The bell tolls for Carigiet on centenary
Alois Carigiet was best known as the illustrator of many children's books, including "A Bell for Ursli".
Dale Bechtel travelled through Carigiet's home region and discovered a rich tapestry of colours, many of which made it on to the artist's canvas.
A native of canton Graubünden, Carigiet was born in on August 30, 1902. When he died in 1985, he left behind a legacy making him one of the country's greatest artists, illustrators and graphic designers of the 20th century.
He's remembered mostly though for his children's books, especially "A Bell for Ursli" which among Swiss children's literature ranks only behind Heidi in popularity.
(The book is available in English from Orell Füssli publishers in Zurich)
It is considered a classic in Japan and is on recommended reading lists for young children in many countries in the English-speaking world.
Fans of the book often travel to the Lower Engadine because this is where the story of Ursli and the bell-ringing tradition unfolds. And indeed, many people associate Carigiet with this particular valley in the eastern corner of Switzerland.
But the Lower Engadine and its people and their customs were foreign to Carigiet who was born at the other end of Graubünden in the Surselva valley - same canton, different world.
He grew up in the village of Trun and returned there to spend the last years of his life after making a name for himself as a graphic artist in Zurich.
The Lower Engadine is known for its broad frescoed houses and wooden fountains. In Surselva, the villages are less tidy and their tall wooden houses less ornate. The fountains are made of stone.
"In the book's last illustration, Carigiet shows Ursli's family eating soup, bread and cheese, but they should have been eating traditional Engadine dishes made from chestnuts.
He wasn't able to make that observation," says Beat Stutzer, the curator of Graubünden's Fine Arts Museum, who has put together a retrospective on the artist's early years.
Carigiet had to redo the illustration in order to match the text written by the Engadine author, Selina Chönz.
She set the book, written originally in Romansh, in her hometown of Guarda in the Engadine.
One of the houses in the village square is even named "Uorsin" - the Romansh name for Ursli.
It is not unusual for prying tourists to try to steal a glance behind the front doors of the houses in the square to see if there are any signs of the boy hero, or the giant cowbell he fetches to take pride of place in the "Chalandamarz" bell-ringing procession.
But Carigiet's more prolific side comes to life in and around his place of birth. This is where he spent the last 20 years of his life, depicting rural scenes in the Surselva, which he found had changed little since his childhood.
His house and atelier sits on a mountain slope overlooking the village, surrounded by a picket fence, designed by the artist himself.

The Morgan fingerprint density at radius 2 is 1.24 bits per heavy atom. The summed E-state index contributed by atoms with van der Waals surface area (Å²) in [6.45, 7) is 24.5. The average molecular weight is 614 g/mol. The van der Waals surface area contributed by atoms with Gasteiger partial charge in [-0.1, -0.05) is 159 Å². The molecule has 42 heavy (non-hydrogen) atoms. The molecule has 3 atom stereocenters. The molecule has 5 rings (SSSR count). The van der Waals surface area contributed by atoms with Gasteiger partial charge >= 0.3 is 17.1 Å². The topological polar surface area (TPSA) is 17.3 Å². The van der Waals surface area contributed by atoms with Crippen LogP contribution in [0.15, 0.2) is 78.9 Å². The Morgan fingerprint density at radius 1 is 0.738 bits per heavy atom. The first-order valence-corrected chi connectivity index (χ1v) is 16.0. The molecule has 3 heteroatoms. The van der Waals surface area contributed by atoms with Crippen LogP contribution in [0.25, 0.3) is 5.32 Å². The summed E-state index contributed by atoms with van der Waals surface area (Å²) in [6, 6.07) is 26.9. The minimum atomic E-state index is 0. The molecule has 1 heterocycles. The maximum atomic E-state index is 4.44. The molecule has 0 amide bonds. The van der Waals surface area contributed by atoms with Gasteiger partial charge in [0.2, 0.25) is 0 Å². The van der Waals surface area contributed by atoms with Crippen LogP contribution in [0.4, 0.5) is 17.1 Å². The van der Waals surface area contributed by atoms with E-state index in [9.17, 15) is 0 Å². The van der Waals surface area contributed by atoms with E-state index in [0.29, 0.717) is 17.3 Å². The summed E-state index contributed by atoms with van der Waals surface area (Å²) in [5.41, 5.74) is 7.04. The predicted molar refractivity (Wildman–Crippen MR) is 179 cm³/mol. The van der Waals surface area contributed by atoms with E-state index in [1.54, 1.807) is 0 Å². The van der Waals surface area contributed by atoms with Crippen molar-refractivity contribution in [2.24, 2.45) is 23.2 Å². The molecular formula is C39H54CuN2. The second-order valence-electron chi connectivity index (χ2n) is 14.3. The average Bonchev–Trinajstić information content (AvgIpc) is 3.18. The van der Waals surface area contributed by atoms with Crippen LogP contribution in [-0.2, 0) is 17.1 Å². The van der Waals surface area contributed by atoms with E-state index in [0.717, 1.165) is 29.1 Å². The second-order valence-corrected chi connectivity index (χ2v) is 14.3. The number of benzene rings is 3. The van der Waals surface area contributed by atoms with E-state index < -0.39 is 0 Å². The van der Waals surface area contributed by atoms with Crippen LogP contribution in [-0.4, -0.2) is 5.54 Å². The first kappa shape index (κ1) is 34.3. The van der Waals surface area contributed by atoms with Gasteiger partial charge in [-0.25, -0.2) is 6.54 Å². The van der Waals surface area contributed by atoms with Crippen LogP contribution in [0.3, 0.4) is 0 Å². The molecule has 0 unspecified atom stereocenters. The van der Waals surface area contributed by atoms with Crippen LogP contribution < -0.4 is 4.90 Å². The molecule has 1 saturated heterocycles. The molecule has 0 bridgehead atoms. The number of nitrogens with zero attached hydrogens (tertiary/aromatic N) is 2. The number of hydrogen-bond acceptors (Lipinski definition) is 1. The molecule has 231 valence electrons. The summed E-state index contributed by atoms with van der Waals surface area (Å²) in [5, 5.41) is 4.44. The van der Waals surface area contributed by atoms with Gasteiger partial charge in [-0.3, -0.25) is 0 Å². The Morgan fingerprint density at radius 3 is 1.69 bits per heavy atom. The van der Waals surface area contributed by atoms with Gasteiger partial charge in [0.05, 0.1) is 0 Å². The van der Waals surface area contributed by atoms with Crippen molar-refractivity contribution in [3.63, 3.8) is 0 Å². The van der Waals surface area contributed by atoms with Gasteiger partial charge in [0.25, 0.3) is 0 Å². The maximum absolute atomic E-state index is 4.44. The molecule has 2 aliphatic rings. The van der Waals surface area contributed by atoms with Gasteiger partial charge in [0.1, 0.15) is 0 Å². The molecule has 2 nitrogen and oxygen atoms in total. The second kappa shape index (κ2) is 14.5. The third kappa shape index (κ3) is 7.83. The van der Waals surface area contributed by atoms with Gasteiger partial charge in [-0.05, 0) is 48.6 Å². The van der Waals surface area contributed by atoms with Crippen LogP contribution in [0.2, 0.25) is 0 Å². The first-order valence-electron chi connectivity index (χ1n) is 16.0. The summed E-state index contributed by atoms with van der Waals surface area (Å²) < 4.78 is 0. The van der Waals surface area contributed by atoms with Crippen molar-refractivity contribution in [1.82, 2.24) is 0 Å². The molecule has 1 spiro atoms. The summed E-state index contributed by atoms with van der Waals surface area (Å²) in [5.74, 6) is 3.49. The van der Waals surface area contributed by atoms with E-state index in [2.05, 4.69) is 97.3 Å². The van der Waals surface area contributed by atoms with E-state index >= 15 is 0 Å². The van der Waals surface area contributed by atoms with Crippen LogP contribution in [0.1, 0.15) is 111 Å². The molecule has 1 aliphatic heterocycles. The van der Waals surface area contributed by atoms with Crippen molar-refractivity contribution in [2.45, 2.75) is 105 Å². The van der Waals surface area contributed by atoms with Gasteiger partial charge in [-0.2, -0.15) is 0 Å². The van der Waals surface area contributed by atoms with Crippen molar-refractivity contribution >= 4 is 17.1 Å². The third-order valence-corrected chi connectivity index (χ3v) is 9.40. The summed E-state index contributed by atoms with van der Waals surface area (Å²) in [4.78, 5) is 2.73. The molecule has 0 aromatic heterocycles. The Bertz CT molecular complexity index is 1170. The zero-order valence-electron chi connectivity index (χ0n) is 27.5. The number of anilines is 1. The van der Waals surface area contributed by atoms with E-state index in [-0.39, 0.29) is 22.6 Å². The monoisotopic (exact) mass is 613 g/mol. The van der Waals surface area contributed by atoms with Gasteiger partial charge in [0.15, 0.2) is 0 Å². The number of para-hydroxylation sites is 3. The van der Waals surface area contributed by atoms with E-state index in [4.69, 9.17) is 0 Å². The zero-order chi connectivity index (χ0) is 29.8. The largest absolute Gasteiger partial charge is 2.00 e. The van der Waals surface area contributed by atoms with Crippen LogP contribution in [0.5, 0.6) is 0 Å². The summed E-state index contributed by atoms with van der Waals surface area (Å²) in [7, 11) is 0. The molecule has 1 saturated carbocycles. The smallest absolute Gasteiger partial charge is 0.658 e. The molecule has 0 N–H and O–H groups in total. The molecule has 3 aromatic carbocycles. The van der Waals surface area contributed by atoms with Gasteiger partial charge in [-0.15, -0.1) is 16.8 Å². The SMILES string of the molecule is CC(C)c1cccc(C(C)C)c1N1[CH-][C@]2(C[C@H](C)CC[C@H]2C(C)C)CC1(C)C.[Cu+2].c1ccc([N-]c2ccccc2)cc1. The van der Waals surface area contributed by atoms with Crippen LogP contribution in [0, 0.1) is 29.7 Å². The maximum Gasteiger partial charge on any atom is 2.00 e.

Pointy fence posts
"It was typical of him. He had it made to his specifications," says Gieri Schmed, an artist in his own right, who assisted Carigiet after his return to Trun.
"These pointy fence posts [are typical]. In all of his paintings, you see pointy fence posts," Schmed continues.
But not only are the fence posts pointy, Carigiet's paintings portray everything as long and thin. His peasants are tall and skinny, his buildings are high and narrow, his trees scrawny and brittle.
Whenever Carigiet travelled through the Surselva, he had his sketchbook to hand. "He always wore a green jacket with a hood, and carried a very large sack," says Schmed.
"He probably had it specially made in order to hold his sketchbook and a couple of pencils - that was all he needed. He never even used an eraser."
He was a prolific painter and his pictures of rural mountain life in the Surselva from the 1940s until his death in the 1980s is still the image many people have of Graubünden.
"Even today, many people see Graubünden through the eyes of Carigiet," explains Stutzer. "While vacationing in Graubünden they often look beyond the influences of the modern world to see the idyllic side portrayed by Carigiet."
Carigiet also got his way in "A Bell for Ursli". He contrasted the squat Engadine houses with his trademark skinny trees; thin crescent moons and lanky villagers.
He even gave the hero, Ursli, a pointy cap, shaped just like the tops of the fence posts around his house in Trun.
by Dale Bechtel
Alois Carigiet was born on August 30, 1902
as graphic artist, designed posters for 1939 national exhibition
"A Bell for Ursli" was published in 1945
Canton Graubünden is celebrating the centenary of the birth of painter, graphic artist and illustrator Alois Carigiet. Although he is considered one of the great Swiss artists of the 20th century, he was best known for the children's book, "A Bell for Ursli", which he illustrated.
The book is second only to Heidi in popularity among Swiss children's literature.
Carigiet is often associated with the Lower Engadine region where the book was set, even though the culture was very different from the villages of the Surselva Valley where he grew up and spent the last 20 years of his life.
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